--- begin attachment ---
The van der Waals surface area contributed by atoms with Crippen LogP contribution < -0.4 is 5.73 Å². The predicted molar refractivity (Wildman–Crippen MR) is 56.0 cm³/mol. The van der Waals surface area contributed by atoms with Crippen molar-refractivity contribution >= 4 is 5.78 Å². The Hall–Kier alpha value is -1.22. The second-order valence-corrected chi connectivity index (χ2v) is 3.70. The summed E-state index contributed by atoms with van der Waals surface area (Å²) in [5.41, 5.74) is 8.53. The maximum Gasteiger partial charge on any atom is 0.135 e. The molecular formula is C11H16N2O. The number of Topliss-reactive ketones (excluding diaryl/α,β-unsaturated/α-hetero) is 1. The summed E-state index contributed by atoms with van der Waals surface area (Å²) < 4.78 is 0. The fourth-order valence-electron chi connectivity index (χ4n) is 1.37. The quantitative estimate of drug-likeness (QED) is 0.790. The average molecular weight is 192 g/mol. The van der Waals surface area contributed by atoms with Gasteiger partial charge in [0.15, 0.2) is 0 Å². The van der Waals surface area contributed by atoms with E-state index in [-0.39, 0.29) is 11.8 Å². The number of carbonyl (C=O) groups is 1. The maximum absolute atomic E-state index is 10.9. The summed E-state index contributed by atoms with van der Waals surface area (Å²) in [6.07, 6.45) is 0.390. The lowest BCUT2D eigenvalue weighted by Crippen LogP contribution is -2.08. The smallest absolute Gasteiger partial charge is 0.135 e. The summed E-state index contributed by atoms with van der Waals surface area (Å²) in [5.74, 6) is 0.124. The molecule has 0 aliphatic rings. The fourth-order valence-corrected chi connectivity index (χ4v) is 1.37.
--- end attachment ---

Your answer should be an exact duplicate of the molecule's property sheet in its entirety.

The van der Waals surface area contributed by atoms with Crippen LogP contribution < -0.4 is 5.73 Å². The predicted molar refractivity (Wildman–Crippen MR) is 56.0 cm³/mol. The van der Waals surface area contributed by atoms with Crippen molar-refractivity contribution >= 4 is 5.78 Å². The Hall–Kier alpha value is -1.22. The second-order valence-corrected chi connectivity index (χ2v) is 3.70. The summed E-state index contributed by atoms with van der Waals surface area (Å²) in [5.41, 5.74) is 8.53. The maximum Gasteiger partial charge on any atom is 0.135 e. The molecular formula is C11H16N2O. The number of Topliss-reactive ketones (excluding diaryl/α,β-unsaturated/α-hetero) is 1. The summed E-state index contributed by atoms with van der Waals surface area (Å²) < 4.78 is 0. The fourth-order valence-electron chi connectivity index (χ4n) is 1.37. The quantitative estimate of drug-likeness (QED) is 0.790. The average molecular weight is 192 g/mol. The van der Waals surface area contributed by atoms with Gasteiger partial charge in [0.15, 0.2) is 0 Å². The van der Waals surface area contributed by atoms with E-state index in [-0.39, 0.29) is 11.8 Å². The number of carbonyl (C=O) groups is 1. The maximum absolute atomic E-state index is 10.9. The summed E-state index contributed by atoms with van der Waals surface area (Å²) in [6.07, 6.45) is 0.390. The lowest BCUT2D eigenvalue weighted by Crippen LogP contribution is -2.08. The smallest absolute Gasteiger partial charge is 0.135 e. The summed E-state index contributed by atoms with van der Waals surface area (Å²) in [5.74, 6) is 0.124. The molecule has 0 aliphatic rings. The fourth-order valence-corrected chi connectivity index (χ4v) is 1.37.